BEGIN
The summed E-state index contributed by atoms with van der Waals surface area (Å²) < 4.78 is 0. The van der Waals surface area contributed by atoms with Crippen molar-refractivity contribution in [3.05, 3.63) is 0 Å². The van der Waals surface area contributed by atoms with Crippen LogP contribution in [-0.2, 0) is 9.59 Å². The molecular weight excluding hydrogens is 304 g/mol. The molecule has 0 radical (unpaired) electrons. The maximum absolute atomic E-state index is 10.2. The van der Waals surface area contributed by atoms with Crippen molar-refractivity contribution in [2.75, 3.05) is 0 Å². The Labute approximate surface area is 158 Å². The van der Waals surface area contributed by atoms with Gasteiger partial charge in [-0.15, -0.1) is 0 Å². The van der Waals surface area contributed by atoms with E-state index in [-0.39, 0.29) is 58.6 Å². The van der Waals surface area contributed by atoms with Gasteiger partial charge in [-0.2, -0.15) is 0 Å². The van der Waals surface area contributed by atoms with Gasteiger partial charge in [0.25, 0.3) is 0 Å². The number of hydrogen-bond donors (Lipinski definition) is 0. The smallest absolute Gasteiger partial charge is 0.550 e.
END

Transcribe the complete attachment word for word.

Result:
The summed E-state index contributed by atoms with van der Waals surface area (Å²) < 4.78 is 0. The van der Waals surface area contributed by atoms with Crippen molar-refractivity contribution in [3.05, 3.63) is 0 Å². The van der Waals surface area contributed by atoms with Crippen LogP contribution in [-0.2, 0) is 9.59 Å². The molecular weight excluding hydrogens is 304 g/mol. The molecule has 0 radical (unpaired) electrons. The maximum absolute atomic E-state index is 10.2. The van der Waals surface area contributed by atoms with Crippen molar-refractivity contribution in [2.75, 3.05) is 0 Å². The Labute approximate surface area is 158 Å². The van der Waals surface area contributed by atoms with Gasteiger partial charge in [-0.15, -0.1) is 0 Å². The van der Waals surface area contributed by atoms with E-state index in [-0.39, 0.29) is 58.6 Å². The van der Waals surface area contributed by atoms with Gasteiger partial charge in [-0.2, -0.15) is 0 Å². The van der Waals surface area contributed by atoms with Gasteiger partial charge in [0.25, 0.3) is 0 Å². The number of hydrogen-bond donors (Lipinski definition) is 0. The smallest absolute Gasteiger partial charge is 0.550 e.